How Paul Cabral’s First Fashion Show Honors True Filipino Design

How Paul Cabral’s First Fashion Show Honors True Filipino Design


It’s finally here: With over 20 years in the industry, designer Paul Cabral takes the plunge to present his first-ever show at the Laperal Mansion

How does one know when they’re ready? It’s simple; no one does—it just takes guts. Paul Cabral staged his premiere showcase, dubbed UNA, at the lavish setting of the Laperal Mansion. Nestled alongside the prestigious Malacañang Palace with a staggering array of 72 meticulously fashioned ensembles, the designer catapulted himself into an uncharted territory of contemporary glamour; a nod to the notion that greatness knows no limit. And this was truly uncharted. After all, this was his first show in his career. Finally, Cabral is ready; and what a way to go all-out and full-force. 

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Florals, pearls, sheer, and texture are complementary themes that evolve throughout the show, as seen in this look

Cabral’s route to this critical moment has been anything from conventional. For more than two decades, he quietly polished his talent behind the scenes, creating bespoke masterpieces for a discerning clientele that included political dignitaries like former Presidents Benigno Aquino III and Cory Aquino, as well as entertainment luminaries like Vice Ganda, Maricel Soriano, and Judy Ann Santos.

An emerald cape-like add-on in the vein of a Filipiniana is worn over a colorful and rustled dress
Beads are flourished and detailed in intricate patterns in this mutli-tiered Filipiniana look

As you step into the grandeur of the mansion, your senses are overwhelmed by a scope of textures, colors, and shapes dancing through its winding halls. And one of them did dance. Each model exudes a quiet assurance, embodying the culmination of his lifelong dedication to his craft. With every intricate bead pattern and playful pleating technique, the garments offer a view of Cabral’s artistic heaven—clouds floating above dedication and passion, flying over planes of creativity.

Oversize bows are placed in several ensembles in multiple ways, including a sole one placed at the front

Central to Cabral’s repertoire is his mastery of Philippine textiles, with piña becoming a lead in this display. The choice to feature the fabric prominently in his collection celebrates the country’s textile traditions and further showcases Cabral’s ability to elevate local materials to international acclaim, from basic to breathtaking, incorporating tradition with trendsetting.

Fringe is used accordingly in this display

Through his blending of traditional craftsmanship with contemporary design elements, prioritizing impeccable fit and elevated charm over avant-garde experimentation, Cabral pays homage to the rich identity of Filipino culture. In doing so, he boldly propels piña fabric forward, charting a course for its evolution with unwavering confidence.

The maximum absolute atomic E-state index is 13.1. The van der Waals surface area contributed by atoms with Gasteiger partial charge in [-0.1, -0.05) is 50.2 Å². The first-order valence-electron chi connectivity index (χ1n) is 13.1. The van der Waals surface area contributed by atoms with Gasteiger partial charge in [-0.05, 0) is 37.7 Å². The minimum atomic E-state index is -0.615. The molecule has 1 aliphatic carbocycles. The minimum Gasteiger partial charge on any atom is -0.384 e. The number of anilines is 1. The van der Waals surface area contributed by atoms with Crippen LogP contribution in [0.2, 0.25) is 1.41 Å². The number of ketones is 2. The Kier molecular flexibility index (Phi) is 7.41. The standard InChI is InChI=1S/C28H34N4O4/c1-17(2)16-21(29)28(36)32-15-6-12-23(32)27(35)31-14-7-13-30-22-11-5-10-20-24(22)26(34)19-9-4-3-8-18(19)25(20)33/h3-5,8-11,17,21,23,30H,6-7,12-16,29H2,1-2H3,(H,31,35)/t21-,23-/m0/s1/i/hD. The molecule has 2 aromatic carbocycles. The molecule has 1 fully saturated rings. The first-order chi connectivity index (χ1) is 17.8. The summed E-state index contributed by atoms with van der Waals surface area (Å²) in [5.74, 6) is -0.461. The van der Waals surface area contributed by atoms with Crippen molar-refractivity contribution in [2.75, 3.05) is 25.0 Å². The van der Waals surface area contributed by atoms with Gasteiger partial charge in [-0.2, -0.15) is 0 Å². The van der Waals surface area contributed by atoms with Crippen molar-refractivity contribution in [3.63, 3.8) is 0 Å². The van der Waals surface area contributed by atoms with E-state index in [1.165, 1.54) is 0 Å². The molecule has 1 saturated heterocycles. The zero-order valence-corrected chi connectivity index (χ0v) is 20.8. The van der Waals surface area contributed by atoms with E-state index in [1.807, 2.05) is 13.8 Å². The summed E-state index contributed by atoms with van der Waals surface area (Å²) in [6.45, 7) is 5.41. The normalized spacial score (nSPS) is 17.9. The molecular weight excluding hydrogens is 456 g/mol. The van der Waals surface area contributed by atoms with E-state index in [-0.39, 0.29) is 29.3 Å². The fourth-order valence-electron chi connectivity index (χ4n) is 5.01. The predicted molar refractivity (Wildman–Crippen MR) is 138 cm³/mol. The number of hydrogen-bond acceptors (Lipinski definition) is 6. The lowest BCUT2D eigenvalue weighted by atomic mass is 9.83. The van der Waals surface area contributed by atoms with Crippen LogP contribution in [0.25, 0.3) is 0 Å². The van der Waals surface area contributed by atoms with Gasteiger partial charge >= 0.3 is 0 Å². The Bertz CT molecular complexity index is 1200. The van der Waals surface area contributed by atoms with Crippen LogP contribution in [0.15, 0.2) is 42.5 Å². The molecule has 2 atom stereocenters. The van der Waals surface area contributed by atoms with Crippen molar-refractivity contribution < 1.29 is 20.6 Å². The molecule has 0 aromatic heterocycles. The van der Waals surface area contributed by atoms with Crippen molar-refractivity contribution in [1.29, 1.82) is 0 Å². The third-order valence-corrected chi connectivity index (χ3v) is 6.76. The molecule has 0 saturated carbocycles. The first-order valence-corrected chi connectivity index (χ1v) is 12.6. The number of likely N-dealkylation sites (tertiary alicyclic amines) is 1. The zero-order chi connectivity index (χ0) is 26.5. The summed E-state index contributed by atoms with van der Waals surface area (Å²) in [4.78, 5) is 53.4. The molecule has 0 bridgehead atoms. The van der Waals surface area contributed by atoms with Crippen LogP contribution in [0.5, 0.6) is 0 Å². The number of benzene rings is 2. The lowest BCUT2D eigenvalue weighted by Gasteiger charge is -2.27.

Sewn drop-beads are showcased in this meticulous pattern in blush pink

More than drop-beads in standard patterns or indigenous prints in elevated construction or embellished fabric in rustling movement, shoes drop by unannounced and unexpectedly. Yet, it’s not one we fully close the door on; instead, we open it wide. It’s one of the many elements to take notice of: pearl strategically placed on top, a spread of gold sheen delicately adorned, and fabric sewed all over to match the look of its skirt. 

Cut-outs are predominant in the collection, as seen on this baby blue look with matching shoes
Sheer shorts is also strong with the traditional barong attire, especially with menswear

Atop this—quite literally—rest the accessories, resplendent in their golden accord. They beckon us intimately, with a stronghold that makes refusal impossible and desire undeniable. Whether adorning ears, necks, or wrists, they exude a structured might that leaves no room for hesitation. At their core, or worn proudly, the jewelry, no matter how ostentatious or impractical in size, radiates opulence; and isn’t that fashion? Moreover, isn’t that distinctly Filipino fashion? Perhaps the modern Filipino is inherently opulent, and there’s nothing wrong with embracing that truth wholeheartedly.

Bright red tafetta takes on a voluminous dress with curved butterfly sleeves

Despite the perplexing sequence of models, parading from grandiose ball gowns to sleek midi-skirts and transparent shorts, the collection emanated an undeniable charm; a collection interwoven with levels of brilliance and strands of fringe. Cabral had ignited a storm of ingenuity, leaving us yearning for more. Because, surely, there will be more, and we can’t wait to see it.

Paul Cabral ends his show on a celebratory note that captures fireworks outside

The designer redefines the modern Filipino—not just polishing the already-modern archetype but concocting a bold, spicy recipe of what the fully realized modern Filipino can be. The collection seemingly liberates us from the colonial aftertaste embedded in our skin, whether we want to see it or choose to, appreciate it or fail to, accept it or decline to. With Paul Cabral leading the charge, the Filipino looks not just like themselves, but as easy as traveling on a Sunday morning.

Photography MIGGY BROÑO

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